Indie Pop/Rock band Second Story Feedback have been writing and playing music together for over four years, and seem to have finally taken stride in the Indie music scene that makes up the local DFW metroplex. After independently releasing two EPs and one full-length album, the trio have refined their sound and are preparing to release their fourth album, Symphony Lifespan, this December.
Sonically, Symphony Lifespan offers a variety of instruments, including (but not limited to) tenor guitar, trumpet, synthesizer and a four piece orchestra over layers of infectious vocal melodies, memorable guitar licks, and pounding bass and drum sections. While the band retains its unique sound, this album of songs can best be compared to that of early Switchfoot, as most of the tracks are founded on catchy guitar riffs, often utilizing an acoustic guitar for leads.
From a lyrical perspective, lead vocalist and main songwriter Paul Demer has never been more poetic or profound. Demer’s focus with Symphony Lifespan lies mainly in the concept of constructing beauty in one’s own situations, often from an introspective standpoint. The album consistently poses questions to humanity as whole, compelling the listener to ask in every track, “In this symphony lifespan will you be harmony or dissonance?”.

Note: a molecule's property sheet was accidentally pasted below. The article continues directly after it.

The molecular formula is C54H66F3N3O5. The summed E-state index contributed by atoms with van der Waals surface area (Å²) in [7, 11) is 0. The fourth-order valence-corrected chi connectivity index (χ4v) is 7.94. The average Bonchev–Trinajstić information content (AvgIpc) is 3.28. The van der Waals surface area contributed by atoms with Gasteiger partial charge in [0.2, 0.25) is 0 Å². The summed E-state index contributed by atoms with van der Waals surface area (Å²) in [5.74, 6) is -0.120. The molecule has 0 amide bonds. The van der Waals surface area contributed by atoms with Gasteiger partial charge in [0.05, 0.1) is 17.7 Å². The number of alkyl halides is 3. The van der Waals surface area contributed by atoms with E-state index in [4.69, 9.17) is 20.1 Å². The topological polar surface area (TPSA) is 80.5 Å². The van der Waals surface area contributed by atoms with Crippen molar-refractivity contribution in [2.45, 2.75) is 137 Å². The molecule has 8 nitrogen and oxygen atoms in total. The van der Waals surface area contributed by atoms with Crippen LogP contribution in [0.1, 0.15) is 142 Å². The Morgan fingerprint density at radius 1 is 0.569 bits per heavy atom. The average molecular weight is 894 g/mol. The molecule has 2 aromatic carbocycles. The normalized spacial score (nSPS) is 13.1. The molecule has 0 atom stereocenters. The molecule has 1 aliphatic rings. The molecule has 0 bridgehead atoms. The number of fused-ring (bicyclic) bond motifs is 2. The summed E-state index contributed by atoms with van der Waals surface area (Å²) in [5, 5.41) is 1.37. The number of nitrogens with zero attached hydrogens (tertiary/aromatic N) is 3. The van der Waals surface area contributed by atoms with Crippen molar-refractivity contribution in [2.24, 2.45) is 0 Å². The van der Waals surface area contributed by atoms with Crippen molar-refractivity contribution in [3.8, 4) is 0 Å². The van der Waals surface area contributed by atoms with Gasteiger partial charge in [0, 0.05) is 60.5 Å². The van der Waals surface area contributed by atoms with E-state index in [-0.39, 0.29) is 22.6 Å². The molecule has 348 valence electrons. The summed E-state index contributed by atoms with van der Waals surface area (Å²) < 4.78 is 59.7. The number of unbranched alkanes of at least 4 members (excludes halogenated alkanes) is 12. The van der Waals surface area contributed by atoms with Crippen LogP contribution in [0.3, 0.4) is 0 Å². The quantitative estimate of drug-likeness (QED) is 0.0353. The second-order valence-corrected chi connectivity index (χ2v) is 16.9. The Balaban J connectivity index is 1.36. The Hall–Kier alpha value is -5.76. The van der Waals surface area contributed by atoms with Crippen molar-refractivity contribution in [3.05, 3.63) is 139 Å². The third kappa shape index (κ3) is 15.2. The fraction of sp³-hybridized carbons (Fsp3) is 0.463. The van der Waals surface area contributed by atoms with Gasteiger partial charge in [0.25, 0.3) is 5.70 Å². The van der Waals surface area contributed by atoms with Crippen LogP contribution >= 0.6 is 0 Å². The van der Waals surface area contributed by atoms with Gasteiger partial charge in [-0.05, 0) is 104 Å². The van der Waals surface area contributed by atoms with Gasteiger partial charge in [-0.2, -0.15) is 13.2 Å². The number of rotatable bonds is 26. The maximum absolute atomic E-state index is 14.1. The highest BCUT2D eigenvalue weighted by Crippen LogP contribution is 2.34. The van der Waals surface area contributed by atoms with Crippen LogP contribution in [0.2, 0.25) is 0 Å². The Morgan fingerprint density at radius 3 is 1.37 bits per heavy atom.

Nova: The album’s opening projects a bold, solid guitar hook, backed with a stellar drum pattern from drummer Josh Jessup, which accents notes from the guitar line. Immediately the song addresses the ideas of starting over, and relying on something other than oneself to transcend life’s problems. The most memorable area in the song is the bridge, which seems to flirt with a key change as acoustic guitar chords pour in, only to transition quickly and seamlessly into a punchy, guitar riff-filled outro.
Symphony Lifespan: Quite possibly the most intricate and thought-out song on the album both musically and lyrically, the album’s title track features beautifully crafted vocal melodies paired with lyrics of finding one’s own place in life’s symphony. The song builds steadily upon itself until reaching its apex: a danceable bridge which soon climaxes into a surprising synthesizer solo. The track’s closing features crowd vocals suspended under Demer’s lead vocal line, ensuring that this song will be a definite sing-along for listeners.